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Women who are addicted to alcohol or drugs during pregnancy give birth to kids who are drunk and who might exhibit withdrawal symptoms after birth. The symptoms include trembling, crying in pain, clenching and struggling to breathe.
Dr Doris Kinuthia, a pediatrician at The Aga Khan University Hospital, describes Foetal Alcohol Syndrome (FAS) as “the result of an expectant mother who is dependent on excessive consumption of alcohol.” She that, “Pregnancy is a delicate time for an expectant woman. It is usually best if she can avoid opioids and other drugs that can cause addiction. In fact, there are medications that they can’t use because such medicine can find its way to the baby’s bloodstream too.”
The doctor cites Thalidomide, a tranquiliser, as an example. The prescription drug is used against leprosy-related skin conditions and Crohn’s Disease. Thalidomide is not recommended for use during pregnancy and research has shown that the drug had serious side effects on unborn babies in the 1950s and 1970s when it was heavily used.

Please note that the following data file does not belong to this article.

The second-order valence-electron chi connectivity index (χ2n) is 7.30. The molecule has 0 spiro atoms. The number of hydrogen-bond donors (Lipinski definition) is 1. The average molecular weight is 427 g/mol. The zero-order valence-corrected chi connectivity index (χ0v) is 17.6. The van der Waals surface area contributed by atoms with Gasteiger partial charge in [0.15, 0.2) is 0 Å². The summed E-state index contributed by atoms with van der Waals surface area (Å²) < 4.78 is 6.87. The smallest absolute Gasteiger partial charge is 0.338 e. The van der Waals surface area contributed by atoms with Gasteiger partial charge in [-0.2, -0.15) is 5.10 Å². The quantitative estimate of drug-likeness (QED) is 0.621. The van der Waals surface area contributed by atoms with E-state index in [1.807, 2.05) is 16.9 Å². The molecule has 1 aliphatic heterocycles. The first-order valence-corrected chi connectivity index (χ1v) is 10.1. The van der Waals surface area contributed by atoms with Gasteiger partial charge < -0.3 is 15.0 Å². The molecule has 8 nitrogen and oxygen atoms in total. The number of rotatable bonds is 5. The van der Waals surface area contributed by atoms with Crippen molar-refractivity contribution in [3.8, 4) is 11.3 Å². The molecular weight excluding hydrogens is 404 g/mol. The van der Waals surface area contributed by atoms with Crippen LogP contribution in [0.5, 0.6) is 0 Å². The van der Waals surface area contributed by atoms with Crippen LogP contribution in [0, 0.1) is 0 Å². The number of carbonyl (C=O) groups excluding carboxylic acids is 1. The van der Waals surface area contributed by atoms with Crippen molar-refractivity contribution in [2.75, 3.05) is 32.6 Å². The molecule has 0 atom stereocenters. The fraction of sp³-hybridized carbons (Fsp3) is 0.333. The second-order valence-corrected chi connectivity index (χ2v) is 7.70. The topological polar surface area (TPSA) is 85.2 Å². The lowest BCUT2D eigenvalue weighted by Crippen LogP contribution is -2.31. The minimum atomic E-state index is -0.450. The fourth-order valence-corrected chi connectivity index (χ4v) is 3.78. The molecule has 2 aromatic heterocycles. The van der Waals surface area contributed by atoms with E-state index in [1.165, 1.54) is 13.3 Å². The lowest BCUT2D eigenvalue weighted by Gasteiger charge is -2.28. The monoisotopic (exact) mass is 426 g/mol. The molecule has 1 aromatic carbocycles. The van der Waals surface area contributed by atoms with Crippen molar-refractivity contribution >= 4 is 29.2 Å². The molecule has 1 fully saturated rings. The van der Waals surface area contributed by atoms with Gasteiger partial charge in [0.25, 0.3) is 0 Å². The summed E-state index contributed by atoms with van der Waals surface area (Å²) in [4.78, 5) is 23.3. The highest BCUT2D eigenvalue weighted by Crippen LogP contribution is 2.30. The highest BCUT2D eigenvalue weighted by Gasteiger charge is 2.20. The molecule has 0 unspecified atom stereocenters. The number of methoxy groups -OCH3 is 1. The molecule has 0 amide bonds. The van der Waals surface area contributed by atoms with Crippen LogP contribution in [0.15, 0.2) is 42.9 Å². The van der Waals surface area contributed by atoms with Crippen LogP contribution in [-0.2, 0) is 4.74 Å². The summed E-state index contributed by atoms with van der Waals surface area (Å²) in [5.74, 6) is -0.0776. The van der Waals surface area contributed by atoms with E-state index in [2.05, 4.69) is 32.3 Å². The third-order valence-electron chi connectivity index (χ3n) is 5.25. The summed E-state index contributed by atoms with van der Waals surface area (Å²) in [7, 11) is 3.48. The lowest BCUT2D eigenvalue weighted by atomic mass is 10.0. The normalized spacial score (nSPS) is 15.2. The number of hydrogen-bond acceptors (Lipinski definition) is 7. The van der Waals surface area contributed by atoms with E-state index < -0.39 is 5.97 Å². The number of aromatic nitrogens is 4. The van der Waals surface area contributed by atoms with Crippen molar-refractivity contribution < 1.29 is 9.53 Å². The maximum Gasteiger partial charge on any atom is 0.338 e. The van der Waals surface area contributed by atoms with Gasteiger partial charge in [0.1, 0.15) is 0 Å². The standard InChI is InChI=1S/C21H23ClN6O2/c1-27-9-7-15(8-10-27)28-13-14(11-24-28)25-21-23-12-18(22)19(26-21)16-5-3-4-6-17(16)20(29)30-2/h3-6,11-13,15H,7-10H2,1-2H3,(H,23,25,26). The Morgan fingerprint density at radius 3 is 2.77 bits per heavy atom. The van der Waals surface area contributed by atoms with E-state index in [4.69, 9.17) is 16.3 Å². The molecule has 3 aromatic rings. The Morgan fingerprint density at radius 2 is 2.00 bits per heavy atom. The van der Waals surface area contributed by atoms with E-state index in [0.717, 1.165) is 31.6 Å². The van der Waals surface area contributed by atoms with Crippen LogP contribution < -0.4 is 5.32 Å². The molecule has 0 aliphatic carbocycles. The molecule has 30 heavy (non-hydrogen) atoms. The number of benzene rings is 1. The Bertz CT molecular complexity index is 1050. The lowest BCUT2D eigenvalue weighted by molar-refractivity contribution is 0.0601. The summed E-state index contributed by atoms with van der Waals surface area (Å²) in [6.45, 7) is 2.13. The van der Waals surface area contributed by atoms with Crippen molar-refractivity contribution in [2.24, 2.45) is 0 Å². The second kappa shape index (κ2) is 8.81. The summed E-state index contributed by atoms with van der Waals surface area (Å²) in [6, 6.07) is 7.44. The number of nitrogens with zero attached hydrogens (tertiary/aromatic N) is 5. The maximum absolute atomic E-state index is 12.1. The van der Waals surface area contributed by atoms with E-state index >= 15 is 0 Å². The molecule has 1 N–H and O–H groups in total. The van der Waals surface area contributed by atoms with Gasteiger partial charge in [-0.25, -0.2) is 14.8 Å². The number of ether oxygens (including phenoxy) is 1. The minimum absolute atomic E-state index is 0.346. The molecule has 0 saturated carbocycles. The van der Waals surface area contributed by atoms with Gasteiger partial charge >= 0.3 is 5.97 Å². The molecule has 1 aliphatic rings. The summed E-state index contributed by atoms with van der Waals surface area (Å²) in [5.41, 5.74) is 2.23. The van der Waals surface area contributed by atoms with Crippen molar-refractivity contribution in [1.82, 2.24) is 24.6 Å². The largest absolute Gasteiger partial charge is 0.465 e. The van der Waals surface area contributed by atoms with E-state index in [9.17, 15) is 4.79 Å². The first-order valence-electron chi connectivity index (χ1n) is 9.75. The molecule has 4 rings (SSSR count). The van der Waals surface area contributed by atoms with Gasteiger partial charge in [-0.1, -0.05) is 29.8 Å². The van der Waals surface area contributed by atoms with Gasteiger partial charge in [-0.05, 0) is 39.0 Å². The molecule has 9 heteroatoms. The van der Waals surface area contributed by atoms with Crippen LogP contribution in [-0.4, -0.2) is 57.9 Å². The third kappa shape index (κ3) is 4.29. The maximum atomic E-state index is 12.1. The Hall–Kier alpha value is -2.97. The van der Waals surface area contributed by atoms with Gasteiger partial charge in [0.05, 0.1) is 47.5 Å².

The membranous barrier – between mother and foetus – that blocks infections such as HIV doesn’t do much in keeping bhang,heroin and alcohol at bay.
Consumption of alcohol and drugs during pregnancy is potentially catastrophic for the foetus, says Dr Kinuthia.
“Side effects include babies born with severe deformities like small heads or small brains. Some have missing limbs, while others may be born without some body parts,” she says.
Expectant mothers should not indulge in alcohol, drugs or even smoke cigarettes, because their kids may be born with what doctors call Neonatal Abstinence Syndrome (NAS).
“Any pregnant woman who is addicted to drugs, alcohol or cigarettes should seek help at a rehabilitation centre immediately,” says Dr Kinuthia.
If an expectant mother gets high on alcohol, what this means is that “the baby will also get drunk,” Dr John Ong’ech of Kenyatta National Hospital once said.